More intimidating than Common Core Standards.
More formidable than No Child Left Behind.
Do your best yogic breathing to calm yourself before I speak of the horrors of.... the field trip.
Okay, maybe I'm the only one who feels that way. I almost buy that. As for me, I would rather have root canal.
You may be thinking I exaggerate. Nay nay. I do not. I am scarred by the harrowing ordeal of my first field trip many years ago.
The Field Trip: An American Horror StoryI was a brand new teacher, taking 120 7th and 8th graders to a play at South Street Seaport in New York City. My department chairperson and several other teachers would be accompanying us, but it was my trip. I planned it all.
Things started to go south when one of the other teachers, a large imposing man with a booming voice (you need one of those on a field trip) called me minutes before I left my house on trip day, and told me he was too sick (insert fake cough- I learned about his "reliability" problems later) to accompany us. I actually called my sister, a senior in high school, and begged her to cut school to be a chaperone. Thankfully, she agreed.
All was well until we got into the city. Early. Who ever heard of that anyway? The traffic on the Long Island Expressway is legendary. It's insane every other day of the century, except the day of my field trip. So now we have 45 minutes to "waste" before the show starts. Geez. Just as I was about to ask the theater folks if we could wait inside the theater, my department chair- an intelligent man in every other instance- has a total brain lapse and announces to the kids that they could "walk around the city" as long as they are back for the show. The kids scattered in mere seconds. My soft little suburban kids. Gone. In the city. The. Big. Huge. Dangerous. Apple.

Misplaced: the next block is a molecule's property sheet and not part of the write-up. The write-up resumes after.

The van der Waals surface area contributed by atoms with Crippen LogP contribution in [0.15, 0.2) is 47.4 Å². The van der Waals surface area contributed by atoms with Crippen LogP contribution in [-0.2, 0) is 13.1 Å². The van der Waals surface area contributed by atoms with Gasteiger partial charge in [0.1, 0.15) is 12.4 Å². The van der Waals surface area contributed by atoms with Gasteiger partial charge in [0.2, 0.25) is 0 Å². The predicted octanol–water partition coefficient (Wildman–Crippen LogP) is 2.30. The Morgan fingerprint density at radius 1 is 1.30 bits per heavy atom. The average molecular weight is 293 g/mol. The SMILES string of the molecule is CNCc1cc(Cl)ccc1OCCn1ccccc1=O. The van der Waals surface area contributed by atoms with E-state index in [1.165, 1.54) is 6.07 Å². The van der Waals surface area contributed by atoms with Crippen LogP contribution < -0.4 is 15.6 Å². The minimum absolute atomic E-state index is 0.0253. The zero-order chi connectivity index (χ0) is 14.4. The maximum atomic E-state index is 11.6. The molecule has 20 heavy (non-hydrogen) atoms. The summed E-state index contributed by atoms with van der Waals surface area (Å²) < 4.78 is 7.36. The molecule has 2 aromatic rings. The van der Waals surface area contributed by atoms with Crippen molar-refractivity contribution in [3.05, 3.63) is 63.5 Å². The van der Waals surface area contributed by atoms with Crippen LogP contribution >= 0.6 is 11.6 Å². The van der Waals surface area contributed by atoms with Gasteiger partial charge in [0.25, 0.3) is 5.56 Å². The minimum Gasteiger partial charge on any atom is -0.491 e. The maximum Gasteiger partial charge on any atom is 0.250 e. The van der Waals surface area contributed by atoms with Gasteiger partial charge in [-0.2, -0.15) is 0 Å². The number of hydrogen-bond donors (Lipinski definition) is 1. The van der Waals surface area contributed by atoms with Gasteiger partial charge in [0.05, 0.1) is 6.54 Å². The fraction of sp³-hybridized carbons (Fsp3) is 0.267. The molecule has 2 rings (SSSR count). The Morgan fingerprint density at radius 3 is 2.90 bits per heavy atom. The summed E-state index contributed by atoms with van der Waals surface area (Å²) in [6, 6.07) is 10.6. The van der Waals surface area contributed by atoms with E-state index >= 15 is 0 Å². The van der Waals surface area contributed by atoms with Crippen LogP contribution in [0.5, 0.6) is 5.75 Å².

I'm still surprised I survived that moment. All I remember is running after them shouting things like, "Don't let strangers infiltrate your group!" and other inane warnings.
Needless to say, four kids did not show up for the show. My nervous breakdown was now complete.
I imagined having to tell their parents that I lost them in the city. I was pretty sure I'd be arrested for neglect. I even tried to turn myself in when I spotted a police officer nearby. He told me that it was way too early to file missing persons reports, and he tried to reassure me by telling me that the kids would probably be okay, as long as they stayed together, that is. And as long as they didn't travel in that direction. He pointed to some dark alley where I guess the drug dealers hang out waiting for innocent suburban kids to get lost on field trips run by negligent teachers.
Probably?! As long as they stayed together? As long as they didn't go in that direction?
This guy wasn't very good at reassuring people. What would he say if someone sitting next to him on a plane was afraid to fly? We'll be okay as long as the plane doesn't crash.
Then my sister, God bless her truant soul, saved the day. She ran in and out of every store in the seaport for an hour before finding them sitting in a coffee shop. (What kind of 12-year-olds sit around in a coffee shop, anyway?)
To this day, I have field trip phobia. Can you blame me?
Do you have any field trip horror stories? Please do share!